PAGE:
MMDA relaxes rules for buses plying EdsaBy Nathaniel R. Melican
Philippine Daily Inquirer
MANILA, Philippines – That didn’t take long.
After insisting that all city and provincial route buses stick to the yellow lanes exclusively for their use along Edsa backfired and caused too much traffic, the Metropolitan Manila Development Authority (MMDA) has relented and eased some of its road rules for buses plying the historical highway.
MMDA Chairman Francis Tolentino on Thursday issued a memorandum circular outlining changes to the current yellow lane only policy for buses on Edsa, which they expect to have a significant impact immediately.
Under Memorandum Circular 8, Series of 2012, which took effect immediately Thursday afternoon, the MMDA allowed both provincial and city buses to pass through the Ortigas flyover if they are going northbound, aside from the Magallanes Interchange, which they are allowed to use whether they are going northbound or southbound.
However, all provincial and city buses are still not allowed to use tunnels and underpasses along Edsa.
The memorandum circular was issued after the MMDA’s consultation with some 50 bus operators on Wednesday, where they gave feedback and suggestions to the agency’s strict yellow lane policy, which caused heavy traffic on Edsa on Monday.
Provincial buses have also been allowed to travel on the third lane of EDSA immediately after the two yellow lanes, and they were also given the green light to traverse all flyovers along the 24-kilometer stretch of the highway.
On the other hand, city buses will still have to stick with yellow lanes along EDSA, but they can use the Ortigas flyover when going northbound.
The memorandum circular also reiterated previous policies, such as that both city and provincial buses should only load and unload passengers in their respective designated terminals and bus stops along the highway.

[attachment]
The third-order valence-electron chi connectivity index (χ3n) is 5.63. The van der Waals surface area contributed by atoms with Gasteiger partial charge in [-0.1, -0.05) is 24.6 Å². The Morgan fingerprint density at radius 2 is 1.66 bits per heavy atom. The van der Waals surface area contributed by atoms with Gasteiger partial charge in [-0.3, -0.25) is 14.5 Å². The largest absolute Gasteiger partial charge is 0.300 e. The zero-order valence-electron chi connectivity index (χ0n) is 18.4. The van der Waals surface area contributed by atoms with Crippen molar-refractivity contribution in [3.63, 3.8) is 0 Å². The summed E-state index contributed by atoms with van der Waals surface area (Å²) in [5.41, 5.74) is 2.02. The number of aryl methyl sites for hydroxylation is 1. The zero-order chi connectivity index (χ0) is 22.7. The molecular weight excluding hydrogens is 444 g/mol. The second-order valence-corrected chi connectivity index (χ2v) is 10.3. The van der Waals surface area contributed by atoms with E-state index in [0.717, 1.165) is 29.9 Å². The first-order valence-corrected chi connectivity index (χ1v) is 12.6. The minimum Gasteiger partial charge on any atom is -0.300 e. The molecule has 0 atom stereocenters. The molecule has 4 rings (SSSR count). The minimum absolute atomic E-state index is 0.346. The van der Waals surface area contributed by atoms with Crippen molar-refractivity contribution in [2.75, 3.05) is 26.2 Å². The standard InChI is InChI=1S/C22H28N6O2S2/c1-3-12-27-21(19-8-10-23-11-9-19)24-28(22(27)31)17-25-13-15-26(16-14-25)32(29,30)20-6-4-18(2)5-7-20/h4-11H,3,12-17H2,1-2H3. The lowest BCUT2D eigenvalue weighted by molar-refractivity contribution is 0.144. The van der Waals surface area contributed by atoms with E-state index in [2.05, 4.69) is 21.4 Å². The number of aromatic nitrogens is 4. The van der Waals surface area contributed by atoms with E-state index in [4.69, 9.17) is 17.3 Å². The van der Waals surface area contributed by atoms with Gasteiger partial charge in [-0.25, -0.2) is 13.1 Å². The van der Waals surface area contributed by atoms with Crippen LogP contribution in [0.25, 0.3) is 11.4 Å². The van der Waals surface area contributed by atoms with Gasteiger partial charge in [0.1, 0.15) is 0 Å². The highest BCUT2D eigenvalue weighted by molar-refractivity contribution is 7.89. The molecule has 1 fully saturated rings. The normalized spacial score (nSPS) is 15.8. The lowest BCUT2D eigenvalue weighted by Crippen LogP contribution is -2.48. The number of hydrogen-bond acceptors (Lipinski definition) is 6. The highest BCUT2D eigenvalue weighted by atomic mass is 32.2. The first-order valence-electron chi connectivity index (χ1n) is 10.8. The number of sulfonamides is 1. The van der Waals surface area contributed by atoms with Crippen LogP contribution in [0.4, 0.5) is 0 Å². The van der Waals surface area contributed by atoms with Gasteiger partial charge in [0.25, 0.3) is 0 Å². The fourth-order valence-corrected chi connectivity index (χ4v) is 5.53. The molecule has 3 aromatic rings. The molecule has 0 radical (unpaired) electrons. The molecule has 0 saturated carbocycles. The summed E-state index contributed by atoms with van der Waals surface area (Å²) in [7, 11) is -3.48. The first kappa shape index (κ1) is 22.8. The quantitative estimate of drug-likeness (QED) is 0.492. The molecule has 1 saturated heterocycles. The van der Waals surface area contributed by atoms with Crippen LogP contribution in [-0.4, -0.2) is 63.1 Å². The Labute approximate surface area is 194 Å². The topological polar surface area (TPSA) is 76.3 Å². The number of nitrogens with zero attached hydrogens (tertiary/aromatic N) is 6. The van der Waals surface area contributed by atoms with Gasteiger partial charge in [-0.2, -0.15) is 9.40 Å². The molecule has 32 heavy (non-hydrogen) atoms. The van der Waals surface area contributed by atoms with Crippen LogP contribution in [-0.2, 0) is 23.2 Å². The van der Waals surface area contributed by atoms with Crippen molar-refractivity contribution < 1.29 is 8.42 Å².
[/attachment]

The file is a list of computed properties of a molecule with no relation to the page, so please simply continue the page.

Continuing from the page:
Buses should also stack themselves snugly while inside the loading and unloading bays, and should follow the Bus A/Bus B systems in loading stations. It also clarified that city buses can load and unload in these stations for only 25 seconds.
The MMDA also revived the strict implementation of its closed-door policy for buses, which means that buses, both city and provincial, must keep their doors closed except when inside loading and unloading stations.
Tolentino, citing his power to unilaterally impose changes in fines for various offenses, increased selected fines under this ordinance, such as failure to keep doors closed in between designated stops, which would cost P1,000.
Under the circular, bus drivers would have to pay the fine if the bus has only one door. If it has two doors, drivers will pay if the front door is open, while conductors will pay the fine if the back door is open. And if bus drivers claim their door is defective, operators will shoulder the P1,000 fine.
Emerson Carlos, MMDA assistant general manager for operations, expressed hope that the new rules will have an immediate effect over traffic in EDSA.
“We expect that the enforcers will really go after violators of this memorandum circular, especially on the closed-door policy. They and their immediate supervisors will face sanctions if found not implementing any of these provisions,” he said.
Carlos said the MMDA does not expect backlash from the operators, as they were properly consulted about the regulations on Wednesday.